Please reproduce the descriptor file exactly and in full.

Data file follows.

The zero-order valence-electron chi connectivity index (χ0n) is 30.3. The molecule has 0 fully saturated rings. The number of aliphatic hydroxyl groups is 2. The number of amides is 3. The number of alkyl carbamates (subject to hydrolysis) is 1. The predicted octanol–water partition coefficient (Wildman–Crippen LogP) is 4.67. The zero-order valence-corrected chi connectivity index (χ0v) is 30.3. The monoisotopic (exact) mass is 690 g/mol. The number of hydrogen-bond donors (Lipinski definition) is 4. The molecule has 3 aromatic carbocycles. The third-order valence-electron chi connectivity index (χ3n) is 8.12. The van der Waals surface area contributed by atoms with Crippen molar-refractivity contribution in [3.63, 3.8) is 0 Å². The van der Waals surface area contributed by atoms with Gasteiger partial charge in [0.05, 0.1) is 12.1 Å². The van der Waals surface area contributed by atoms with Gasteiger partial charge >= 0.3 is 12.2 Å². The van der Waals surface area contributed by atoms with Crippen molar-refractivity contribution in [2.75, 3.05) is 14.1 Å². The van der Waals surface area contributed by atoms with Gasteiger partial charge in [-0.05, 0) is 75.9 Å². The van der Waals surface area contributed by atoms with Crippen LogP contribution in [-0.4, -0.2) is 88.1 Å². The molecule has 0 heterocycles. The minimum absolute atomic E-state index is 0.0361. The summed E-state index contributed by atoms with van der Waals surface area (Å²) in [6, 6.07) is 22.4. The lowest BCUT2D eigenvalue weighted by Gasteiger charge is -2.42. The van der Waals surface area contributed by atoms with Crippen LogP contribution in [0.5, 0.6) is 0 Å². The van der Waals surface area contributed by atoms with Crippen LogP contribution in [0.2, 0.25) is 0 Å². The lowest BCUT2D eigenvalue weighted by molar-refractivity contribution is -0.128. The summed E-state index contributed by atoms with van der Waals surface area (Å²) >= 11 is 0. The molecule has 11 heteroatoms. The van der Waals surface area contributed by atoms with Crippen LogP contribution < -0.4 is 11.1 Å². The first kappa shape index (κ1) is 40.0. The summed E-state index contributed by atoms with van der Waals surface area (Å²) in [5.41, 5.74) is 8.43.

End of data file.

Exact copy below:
The zero-order valence-electron chi connectivity index (χ0n) is 30.3. The molecule has 0 fully saturated rings. The number of aliphatic hydroxyl groups is 2. The number of amides is 3. The number of alkyl carbamates (subject to hydrolysis) is 1. The predicted octanol–water partition coefficient (Wildman–Crippen LogP) is 4.67. The zero-order valence-corrected chi connectivity index (χ0v) is 30.3. The monoisotopic (exact) mass is 690 g/mol. The number of hydrogen-bond donors (Lipinski definition) is 4. The molecule has 3 aromatic carbocycles. The third-order valence-electron chi connectivity index (χ3n) is 8.12. The van der Waals surface area contributed by atoms with Crippen molar-refractivity contribution in [3.63, 3.8) is 0 Å². The van der Waals surface area contributed by atoms with Gasteiger partial charge in [0.05, 0.1) is 12.1 Å². The van der Waals surface area contributed by atoms with Gasteiger partial charge >= 0.3 is 12.2 Å². The van der Waals surface area contributed by atoms with Crippen molar-refractivity contribution in [2.75, 3.05) is 14.1 Å². The van der Waals surface area contributed by atoms with Gasteiger partial charge in [-0.05, 0) is 75.9 Å². The van der Waals surface area contributed by atoms with Crippen LogP contribution in [-0.4, -0.2) is 88.1 Å². The molecule has 0 heterocycles. The minimum absolute atomic E-state index is 0.0361. The summed E-state index contributed by atoms with van der Waals surface area (Å²) in [6, 6.07) is 22.4. The lowest BCUT2D eigenvalue weighted by Gasteiger charge is -2.42. The van der Waals surface area contributed by atoms with Crippen LogP contribution in [0.5, 0.6) is 0 Å². The van der Waals surface area contributed by atoms with Crippen LogP contribution in [0.2, 0.25) is 0 Å². The lowest BCUT2D eigenvalue weighted by molar-refractivity contribution is -0.128. The summed E-state index contributed by atoms with van der Waals surface area (Å²) >= 11 is 0. The molecule has 11 heteroatoms. The van der Waals surface area contributed by atoms with Crippen LogP contribution < -0.4 is 11.1 Å². The first kappa shape index (κ1) is 40.0. The summed E-state index contributed by atoms with van der Waals surface area (Å²) in [5.41, 5.74) is 8.43.